Diabetes Drug In Testing May Have Future As Treatment for Parkinson’s Disease
KALAMAZOO (WWJ) — Metabolic Solutions Development Co. LLC has presented new data showing that an investigational drug being studied to treat diabetes, MSDC-0160, had a protective effect on nerve cells in the brain that control movement, balance and walking.
These results in laboratory and animal models of Parkinson’s disease suggest MSDC-0160 may have the potential to modify the course of Parkinson’s disease.
The company is preparing for the start of clinical trials, which could begin in late 2014.
These results were generated in collaboration with Patrik Brundin, M.D., who leads the Laboratory of Translational Parkinson’s Disease Research and is director of the Center for Neurodegenerative Science at the Van Andel Institute in Grand Rapids. The data were presented by post-doctoral fellow Anamitra Ghosh at the “Grand Challenges in Parkinson’s Disease” symposium, held this week at the VAI.
MSDC-0160 is the first in a new class of insulin sensitizers called mTOT Modulators, which appear to exert their therapeutic effects through a new drug target located in the inner mitochondrial membrane. MSDC-0160 has been shown to be well-tolerated and no significant safety issues were noted in studies in patients with type 2 diabetes or elderly patients with dementia due to Alzheimer’s disease. In a Phase 2b clinical trial in 258 patients with type 2 diabetes, MSDC-0160 was shown to lower hemoglobin A1c significantly without the side effect profile of currently marketed insulin sensitizers, which are PPARg agonists. In a recently completed Phase 2a trial in 29 patients with dementia due to Alzheimer’s disease, the drug was shown to maintain or increase glucose metabolism in the brain, as measured by FDG-PET imaging, in predefined regions of interest in the brain associated with cognitive decline.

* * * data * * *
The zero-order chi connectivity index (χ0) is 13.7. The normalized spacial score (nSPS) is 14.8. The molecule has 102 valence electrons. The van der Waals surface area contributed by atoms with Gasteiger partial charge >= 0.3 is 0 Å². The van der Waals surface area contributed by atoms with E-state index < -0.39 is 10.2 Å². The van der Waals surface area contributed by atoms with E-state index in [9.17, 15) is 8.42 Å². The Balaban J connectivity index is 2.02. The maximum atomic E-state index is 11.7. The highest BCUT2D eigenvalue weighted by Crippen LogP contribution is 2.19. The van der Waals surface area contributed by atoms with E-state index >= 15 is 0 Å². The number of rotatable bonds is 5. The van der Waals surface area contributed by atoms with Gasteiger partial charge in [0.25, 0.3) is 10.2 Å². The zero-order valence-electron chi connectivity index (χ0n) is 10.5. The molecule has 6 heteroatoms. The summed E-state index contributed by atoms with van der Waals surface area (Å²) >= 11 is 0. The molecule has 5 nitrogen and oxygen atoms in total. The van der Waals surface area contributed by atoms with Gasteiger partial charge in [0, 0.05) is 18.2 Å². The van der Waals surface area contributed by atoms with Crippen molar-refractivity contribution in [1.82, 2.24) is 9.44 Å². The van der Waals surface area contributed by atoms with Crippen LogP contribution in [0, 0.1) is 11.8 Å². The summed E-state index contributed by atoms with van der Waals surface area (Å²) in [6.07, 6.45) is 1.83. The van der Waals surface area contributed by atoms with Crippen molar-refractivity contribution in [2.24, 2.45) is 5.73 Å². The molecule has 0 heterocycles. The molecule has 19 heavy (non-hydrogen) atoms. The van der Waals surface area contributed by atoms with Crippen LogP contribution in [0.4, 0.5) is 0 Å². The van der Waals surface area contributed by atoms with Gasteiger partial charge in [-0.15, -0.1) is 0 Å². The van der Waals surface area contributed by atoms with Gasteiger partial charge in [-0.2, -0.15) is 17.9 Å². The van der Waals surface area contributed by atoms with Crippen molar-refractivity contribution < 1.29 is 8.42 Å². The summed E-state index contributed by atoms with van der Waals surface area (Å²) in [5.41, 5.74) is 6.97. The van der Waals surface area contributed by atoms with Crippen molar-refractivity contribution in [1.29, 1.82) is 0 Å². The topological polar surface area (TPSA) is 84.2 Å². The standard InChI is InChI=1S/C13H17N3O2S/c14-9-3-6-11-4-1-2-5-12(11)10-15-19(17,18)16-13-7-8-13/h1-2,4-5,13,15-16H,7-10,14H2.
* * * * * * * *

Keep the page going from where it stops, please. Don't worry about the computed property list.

Parkinson’s disease is a chronic, degenerative neurological disorder that affects an estimated one million people in the United States, and more than five million worldwide. Impaired mitochondrial function has been implicated in the development of Parkinson’s disease. Mitochondria are the “power plants” of the cell, generating energy needed for cell activity. Therapies that improve mitochondrial function may have the potential to slow the progression of the disease.
MSDC is developing new therapeutics to treat metabolic diseases associated with age-related mitochondrial dysfunction, especially type 2 diabetes.
The Van Andel Institute, established by Jay and Betty Van Andel in 1996, is an independent research organization dedicated to preserving, enhancing and expanding the frontiers of medical science, and to achieving excellence in education by probing fundamental issues of education and the learning process. This is accomplished through the work of over 200 researchers in more than 20 on-site laboratories and in collaborative partnerships that span the globe. Find out more about Van Andel Institute or donate by visiting http://www.vai.org.